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settled down for a long, rich read, and looked up after two pages with a dreadful sinking feeling. For anyone who read and loved Little Women as a child, this book is not merely a travesty - it's a nightmare. And for anyone who loves good literature, it's that worst of all things - a book that should be magnificent, and isn't. Quite apart from the fact that the moral, upright, warm and loving father and dedicated army chaplain from Little Women is transformed into a womanizing, lying, deceitful, weak man whose only real belief rests in a complete disillusionment with the world(a character quite incapable of being the center of a classic)the entire novel is written in his voice, one of the few I've ever encountered that inspired an actual loathing in me. Brooks' style in this book, conveyed through this man's endlessly self-pitying, whining, and over-formal point of view, is strained and ultimately intensely unconvincing. These flaws in character and style could even have been forgiven however had not this entire book been written with one apparent purpose, and one only - to propagate a particular agenda. Every author, particularly the great ones, conveys in their novels some deeply held belief or question. But what makes them great is that their vision, their novel, transcends the narrow limits of this purpose - they write for all humanity, and thus deal with issues and characters that speak to and of all humanity. March is a narrow, self-limiting book utterly consumed with the self-absorption of its narrator and the mindless cruelty, racism, and godlessness which the author apparently believes were a characteristic of many, if not most, of the people in the Civil War, particularly but not limited to the soldiers of the Northern side. Attacking what has often been seen and projected as the "good" side - the North, in this case, and the whites, is a writer's trick that has been used before to gain attention, but never with this particular brand of blatancy; a reverse form of stereotyping. It's a book written for the times, hence the Pulitzer, but will last no longer than the few years it takes for the world to forget that it once won the highest award the literary world has to offer. With the memories of many of the other great past Pulitzer-winning novels, from Sophie's Choice to The Hours, hovering close in my mind, this book is an insult to all good literature.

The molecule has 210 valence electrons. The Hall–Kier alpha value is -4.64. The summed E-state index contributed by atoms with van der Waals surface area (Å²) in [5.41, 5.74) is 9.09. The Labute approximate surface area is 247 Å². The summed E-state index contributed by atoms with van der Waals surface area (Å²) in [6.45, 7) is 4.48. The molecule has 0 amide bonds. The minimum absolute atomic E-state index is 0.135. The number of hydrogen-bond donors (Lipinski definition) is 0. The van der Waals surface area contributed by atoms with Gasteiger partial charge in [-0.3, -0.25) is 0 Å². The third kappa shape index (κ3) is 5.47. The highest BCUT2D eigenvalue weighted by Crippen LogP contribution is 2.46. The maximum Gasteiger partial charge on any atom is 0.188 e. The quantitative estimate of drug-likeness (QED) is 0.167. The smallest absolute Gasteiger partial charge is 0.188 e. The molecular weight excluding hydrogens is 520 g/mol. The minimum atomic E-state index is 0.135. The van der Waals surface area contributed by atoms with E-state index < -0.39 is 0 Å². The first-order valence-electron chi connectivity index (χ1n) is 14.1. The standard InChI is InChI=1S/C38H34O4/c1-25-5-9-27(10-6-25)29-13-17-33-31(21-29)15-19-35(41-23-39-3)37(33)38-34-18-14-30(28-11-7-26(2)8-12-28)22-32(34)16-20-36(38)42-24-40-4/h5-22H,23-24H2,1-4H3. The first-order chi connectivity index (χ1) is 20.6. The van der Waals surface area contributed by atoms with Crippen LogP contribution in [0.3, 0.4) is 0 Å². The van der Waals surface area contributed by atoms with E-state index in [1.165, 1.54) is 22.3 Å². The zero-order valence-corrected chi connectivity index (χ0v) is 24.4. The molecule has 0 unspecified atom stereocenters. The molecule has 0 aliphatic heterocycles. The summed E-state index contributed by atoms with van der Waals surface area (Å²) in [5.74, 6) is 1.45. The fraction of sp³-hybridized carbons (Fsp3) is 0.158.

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LibraryThing member japaul22
Geraldine Brooks uses one of the beloved books of my childhood, [Little Women], to create a story of cruelty and death by focusing on the time the father of the March family spends as a chaplain in the Civil War. The Civil War was gruesome and painful and Brooks doesn't shy away from it. She also
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gives Marmee, the "too good to be true" mother of the March family, a temper and strained relationship with her husband. I liked that.

I loved the idea of this book and the brief mentions of the March girls, but, really, the author went a little over the top with Mr. March. His notions of how to uphold his principles coupled with his cowardice were really annoying. It was an intentional move by the author, but it was hard to read. Apparently she based him on Bronson Alcott, Louisa Alcott's father. Lets hope she got it wrong for Louisa's sake.